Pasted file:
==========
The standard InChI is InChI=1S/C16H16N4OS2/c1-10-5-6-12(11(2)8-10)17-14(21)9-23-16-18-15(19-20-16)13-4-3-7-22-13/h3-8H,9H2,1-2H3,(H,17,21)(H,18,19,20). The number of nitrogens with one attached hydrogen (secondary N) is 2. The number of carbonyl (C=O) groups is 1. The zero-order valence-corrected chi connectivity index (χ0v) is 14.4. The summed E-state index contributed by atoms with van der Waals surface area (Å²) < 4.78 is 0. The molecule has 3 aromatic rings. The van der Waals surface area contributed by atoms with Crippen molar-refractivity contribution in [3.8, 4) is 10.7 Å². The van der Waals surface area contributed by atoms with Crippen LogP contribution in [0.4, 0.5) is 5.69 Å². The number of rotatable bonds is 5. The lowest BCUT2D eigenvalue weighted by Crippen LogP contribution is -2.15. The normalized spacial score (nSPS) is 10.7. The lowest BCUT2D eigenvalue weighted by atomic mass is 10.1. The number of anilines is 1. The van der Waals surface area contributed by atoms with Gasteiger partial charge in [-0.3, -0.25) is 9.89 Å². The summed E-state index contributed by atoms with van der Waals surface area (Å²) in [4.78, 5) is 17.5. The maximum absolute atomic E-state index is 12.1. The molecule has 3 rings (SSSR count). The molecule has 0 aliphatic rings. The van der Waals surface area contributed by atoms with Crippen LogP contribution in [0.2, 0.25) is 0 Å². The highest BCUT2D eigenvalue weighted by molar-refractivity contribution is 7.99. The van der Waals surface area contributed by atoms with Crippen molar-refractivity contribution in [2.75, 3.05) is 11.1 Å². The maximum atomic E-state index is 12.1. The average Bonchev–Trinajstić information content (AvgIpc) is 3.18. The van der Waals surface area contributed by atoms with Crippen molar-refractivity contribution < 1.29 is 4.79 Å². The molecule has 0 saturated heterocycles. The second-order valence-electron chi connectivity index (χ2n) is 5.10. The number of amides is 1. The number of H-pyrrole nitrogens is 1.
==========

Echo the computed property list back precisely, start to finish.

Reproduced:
The standard InChI is InChI=1S/C16H16N4OS2/c1-10-5-6-12(11(2)8-10)17-14(21)9-23-16-18-15(19-20-16)13-4-3-7-22-13/h3-8H,9H2,1-2H3,(H,17,21)(H,18,19,20). The number of nitrogens with one attached hydrogen (secondary N) is 2. The number of carbonyl (C=O) groups is 1. The zero-order valence-corrected chi connectivity index (χ0v) is 14.4. The summed E-state index contributed by atoms with van der Waals surface area (Å²) < 4.78 is 0. The molecule has 3 aromatic rings. The van der Waals surface area contributed by atoms with Crippen molar-refractivity contribution in [3.8, 4) is 10.7 Å². The van der Waals surface area contributed by atoms with Crippen LogP contribution in [0.4, 0.5) is 5.69 Å². The number of rotatable bonds is 5. The lowest BCUT2D eigenvalue weighted by Crippen LogP contribution is -2.15. The normalized spacial score (nSPS) is 10.7. The lowest BCUT2D eigenvalue weighted by atomic mass is 10.1. The number of anilines is 1. The van der Waals surface area contributed by atoms with Gasteiger partial charge in [-0.3, -0.25) is 9.89 Å². The summed E-state index contributed by atoms with van der Waals surface area (Å²) in [4.78, 5) is 17.5. The maximum absolute atomic E-state index is 12.1. The molecule has 3 rings (SSSR count). The molecule has 0 aliphatic rings. The van der Waals surface area contributed by atoms with Crippen LogP contribution in [0.2, 0.25) is 0 Å². The highest BCUT2D eigenvalue weighted by molar-refractivity contribution is 7.99. The van der Waals surface area contributed by atoms with Crippen molar-refractivity contribution in [2.75, 3.05) is 11.1 Å². The maximum atomic E-state index is 12.1. The average Bonchev–Trinajstić information content (AvgIpc) is 3.18. The van der Waals surface area contributed by atoms with Crippen molar-refractivity contribution < 1.29 is 4.79 Å². The molecule has 0 saturated heterocycles. The second-order valence-electron chi connectivity index (χ2n) is 5.10. The number of amides is 1. The number of H-pyrrole nitrogens is 1.